Monday, July 15, 2013

Nostalgia

I read in the New York Times that up until 1999 “nostalgia” was considered a mental illness. Well, you could have knocked me for a loop with that one. One usually gets warm fuzzies from being nostalgic. I think artwork from most cultures around the world have big doses of nostalgia in their subject matter. And one of the biggest cultures would be the US. Nostalgia has always been a component in American art. The New York Times article states that a psychologist at the University of Southampton, Constantine Sedikides, debunked the notion in 1999 (I can’t believe it took that many years), and I agree. What I find fascinating is the reason behind nostalgia in American art is usually war. I guess it’s human nature, universally, to pine for the “good old days.”

Rembrandt Peale (1778–1860, United States), Washington, after an original painted portrait, about 1827. Lithograph on paper, sheet: 59 x 39 cm (23 1/4" x15 3/8").  © American Antiquarian Society, Worcester, MA. (AAS-72)
Son of the premier colonial portraitist Charles Willson Peale (1741–1825), Rembrandt Peale was a well established painter in his own right. The period following the death of our first president (1799), was a period of extreme longing for the early days of the early Republic (1787–1800). George Washington was a universal symbol of American heritage, and his portrait was copied over and over through the late 1800s. They also appeared in courthouses and public buildings throughout the US.

Robert Mills (1781–1855, United States), First Baptist Church, Charleston, SC, 1838. Photo © Davis Art Images. (8S-14758)
The new American republic was obsessed with the idea that it was the first democratic country since ancient Greece. Therefore, architecture reflected this idea in the Greek Revival style, which flourished between 1820 and 1860. This was a period when many of the government buildings of the capital were built. However, the style was popular way beyond Washington, and can be found in cities up and down the East Coast from the period before the Civil War (1860–1865). Many southern country houses (plantations) were in the Greek Revival style.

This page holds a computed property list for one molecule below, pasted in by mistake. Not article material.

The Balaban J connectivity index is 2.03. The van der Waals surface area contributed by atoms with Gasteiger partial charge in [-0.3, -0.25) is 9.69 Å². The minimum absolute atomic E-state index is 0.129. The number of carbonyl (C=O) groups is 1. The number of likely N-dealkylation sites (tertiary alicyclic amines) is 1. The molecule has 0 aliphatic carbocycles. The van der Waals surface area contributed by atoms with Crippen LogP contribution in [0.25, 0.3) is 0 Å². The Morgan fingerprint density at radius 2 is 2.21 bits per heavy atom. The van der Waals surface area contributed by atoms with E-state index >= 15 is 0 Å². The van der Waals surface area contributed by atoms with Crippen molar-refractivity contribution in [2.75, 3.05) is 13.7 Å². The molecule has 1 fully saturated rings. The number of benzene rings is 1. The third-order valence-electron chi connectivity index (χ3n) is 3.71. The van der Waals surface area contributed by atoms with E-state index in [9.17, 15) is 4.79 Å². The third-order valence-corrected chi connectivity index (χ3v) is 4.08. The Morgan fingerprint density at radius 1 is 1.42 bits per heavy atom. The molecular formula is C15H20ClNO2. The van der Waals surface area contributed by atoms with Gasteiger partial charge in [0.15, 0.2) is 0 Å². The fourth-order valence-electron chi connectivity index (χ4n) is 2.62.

Sanford Robinson Gifford (1823–1880, United States), A Home in the Wilderness (Mount Hayes in New Hampshire), 1866. Oil on canvas, 76.8 x 135.7 cm (30 1/4" x 53 7/16"). © Cleveland Museum of Art. (CL-795)
The Hudson River School is not technically a school but a group of artists who painted landscapes of the Hudson River valley and parts of New England. Americans of the early part of our country were proud of the vast, unique wilderness of the Northeast. The romantic-realist depictions of specific locations were documentation of a “wilderness” that was fast disappearing under settlement and clearing of the original forests. This painting dates from after the Civil War and reflects a longing to return to the time when the American wilderness was actually a sparsely populated wilderness.

Winslow Homer (1836–1910, United States), Snap the Whip, 1872. Oil on canvas, 56 x 91 cm (22 1/16" x 35 13/16"). © Butler Institute of American Art, Youngstown, OH. (BIAA-24)
No other American artist better represents nostalgia than Winslow Homer. Having documented the horrors of the Civil War for Harper’s Weekly magazine, his works from the 1870s retreat to bucolic scenes from America of before the war. Americans wanted to forget the horror that was the Civil War, and remember the “good old days” of pre-war America in innocent scenes such as this schoolyard frolic.

Anita Chernewski (born 1946, United States), Coney Island (Thunderbolt), 1987. Gelatin silver print, sheet: 15.2 x 19.1 cm (6” x 7 1/2"). Brooklyn Museum, Brooklyn, NY. © 2013 Anita Chernewski  (BMA-1844) 
After the ten-week Spanish-American War in 1898—the US’s first international war fought in the Caribbean and Pacific—Coney Island in New York boomed as a place to forget the horrors of international war. It was once again a “return” to the halcyon days after the Civil War. Unfortunately, World War I (1914–1918) interrupted the nostalgia. After World War I Coney Island slowly declined in attendance. By the 1960s many of the original attractions had closed.

Donald Moffett (born 1955, United States), He Kills Me, 1987. Color offset lithograph on paper, 59.5 x 95 cm (23 7/16" x 37 3/8"). The Museum of Modern Art, New York. © 2013 Donald Moffet. (MOMA-P3073)
Perhaps one of the worst propagators of the “return to the good old days” was President Ronald Regan (1980–1988). He harkened back to the 1950s as the greatest period [you know, the period of the Korean War (1950–1953), the Red Scare, the McCarthy hearings, and the beginnings of the Vietnam War]. I guess he was thinking of the TV show Leave it to Beaver. This artist has parodied Reagan threatening mass death, because of his pushing the escalation of nuclear weapons after calling Russia an “evil empire.”


Studio activity: A scene from a happy time from the past. Use a pencil to sketch the scene and fill it in with markers or crayons. Emphasize showing people and objects near and far away. The farther way the people are the smaller they should appear (same for buildings, tress, etc.).

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